Jeff Belk
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Jeff Belk

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Jeff Belk Jeff Belk Presentation Transcript

  • WiFi & 3G CDMA 802.11a Cordless Internet 802.11g 802.11b Hot Spot PWLAN May, 2003 Industry Analyst Briefing Deck
  • Covering QUALCOMM’s Campus with WiFi
    • QUALCOMM believes in 802.11 for the enterprise & home environments
    • QUALCOMM has spent over $300,000 "full up costs" for the access points covering our common areas and meeting rooms
      • 200 Access Point's represent in one mid size company in a restricted area campus an equivalent of 20% of Boingo's sites nationwide
      • Access point installation currently costs about $1,500, at around $500 per an access point and approximately $1,000 in installation expenses.
    • - Cometa, May, 2003
    Source: QUALCOMM IT
  • Public WiFi Service Limitations
    • Data speeds
      • Limited by backhaul and multiple access scalability
      • 11 Mbps becomes irrelevant when connecting through a T1/E1 (~1.5 Mbps), DSL or cable modem (300 – 500 kbps)
    • “ Hotspot” coverage
      • Very limited
      • Predicated on “travel to compute” model
    • Backhaul costs
    • Landlord fees/revenue sharing
      • Perceptions of ultra-low service fees are incorrect
      • Hotel room phone example
      • CTIA IT show / T-Mobile example
    • Billing issues
      • WiFi roaming is in its infancy, need for multiple subscriptions
    • Barriers to entry are few
      • “ Java Joes” can provide free access next door to a Starbucks/T-Mobile
  • Mainstream Users Expect Ubiquitous Coverage
    • A single 802.11 access point covers roughly 25,000 square feet
      • One or more APs consists of a WLAN “hotspot”
    • A single suburban 3G cellsite covers roughly 750,000,000 square feet
    Number of public WiFi access points (est.) Source: Gartner Dataquest 2002, By 2006, estimated U.S. public WLAN access points will cover an area roughly equaling 3.5 cell sites
  • T-Mobile/Starbucks averages 1 user / day / hotspot at 46 minutes each session Source: Strategy Analytics, October 2002 Usage required to break even on just the T1 access lines: 90 users per AP! T1’s are expensive! Limited to Backhaul: T1/E1 (~1.5 Mbps)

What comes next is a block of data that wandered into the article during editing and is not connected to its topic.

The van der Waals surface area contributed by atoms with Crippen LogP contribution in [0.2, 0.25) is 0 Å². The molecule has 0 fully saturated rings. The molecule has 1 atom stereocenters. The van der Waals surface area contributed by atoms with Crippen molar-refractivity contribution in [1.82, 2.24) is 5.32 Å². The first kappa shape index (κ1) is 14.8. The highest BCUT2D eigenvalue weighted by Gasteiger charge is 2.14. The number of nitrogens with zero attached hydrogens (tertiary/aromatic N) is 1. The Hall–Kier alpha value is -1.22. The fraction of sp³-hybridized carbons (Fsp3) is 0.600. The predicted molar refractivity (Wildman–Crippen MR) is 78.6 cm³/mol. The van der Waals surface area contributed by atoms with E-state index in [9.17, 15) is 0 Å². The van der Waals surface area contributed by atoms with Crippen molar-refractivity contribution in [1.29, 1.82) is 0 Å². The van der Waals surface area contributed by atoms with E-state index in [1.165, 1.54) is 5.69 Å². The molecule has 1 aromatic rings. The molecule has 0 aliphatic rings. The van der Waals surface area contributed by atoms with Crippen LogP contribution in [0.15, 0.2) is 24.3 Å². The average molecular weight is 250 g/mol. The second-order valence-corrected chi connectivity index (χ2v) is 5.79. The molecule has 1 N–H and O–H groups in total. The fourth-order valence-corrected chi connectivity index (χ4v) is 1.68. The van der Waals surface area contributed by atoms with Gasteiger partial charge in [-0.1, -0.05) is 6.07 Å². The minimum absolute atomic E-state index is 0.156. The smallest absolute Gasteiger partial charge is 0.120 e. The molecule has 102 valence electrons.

• Cisco Starbucks Finder Source: <http://www.cisco.com/warp/public/779/smbiz/cmo/yahoo/index.html>
    • New York City
      • 96 Total “Hot Spots”
        • 20 Wireline Locations
          • 20 Landline Ethernet Hotels
        • 5 Wireless Locations (non-café)
          • 3 Admirals Clubs
          • 2 WiFi Hotel Lobbies
        • 71 Starbucks
    100% of the “Hot Spots” in Both Cities are Covered by CDMA2000
    • San Francisco
      • 86 Total “Hot Spots”
        • 15 Wireline locations
          • 15 Landline Ethernet Hotels
        • 3 Wireless Locations (non-café)
          • 1 Admirals Club
          • 1 WiFi Hotel Lobby
          • 1 Restaurant
        • 68 Starbucks
    Are coffee shops the optimal place to work? What if you don’t get a seat… 4 % of these sites are Wireless and not owned by Starbucks
  • http://www.verizonwireless.com/express_network/index.html
  • Will P-WLAN services go the way of the pay phone? Recent CTIA Trade Show (3/03, New Orleans) Since cellular phones are now widely used and pricing plans include large bundles of minutes, payphones are less popular Hotspots offer a beacon of access today. What happens when cellular data pricing plans are lowered and data rates increased?
  • History Lessons for Wireless Networks
    • Rabbit phone service: Subscribers to the service, backed by Hutchison Whampoa, could make mobile calls when they were within 100 metres of a Rabbit transmitter.
    • WiFi as a business?: Adam Zawel, Yankee Group - &quot;The business models are still uncertain,&quot; he said. &quot;That's why we've seen some early failures. It's an uncertain opportunity.”
    • But if the history of Rabbit and its peers is any guide, location-specific services may prove unpopular.
    Source: http://news.bbc.co.uk/1/hi/technology/2175804.stm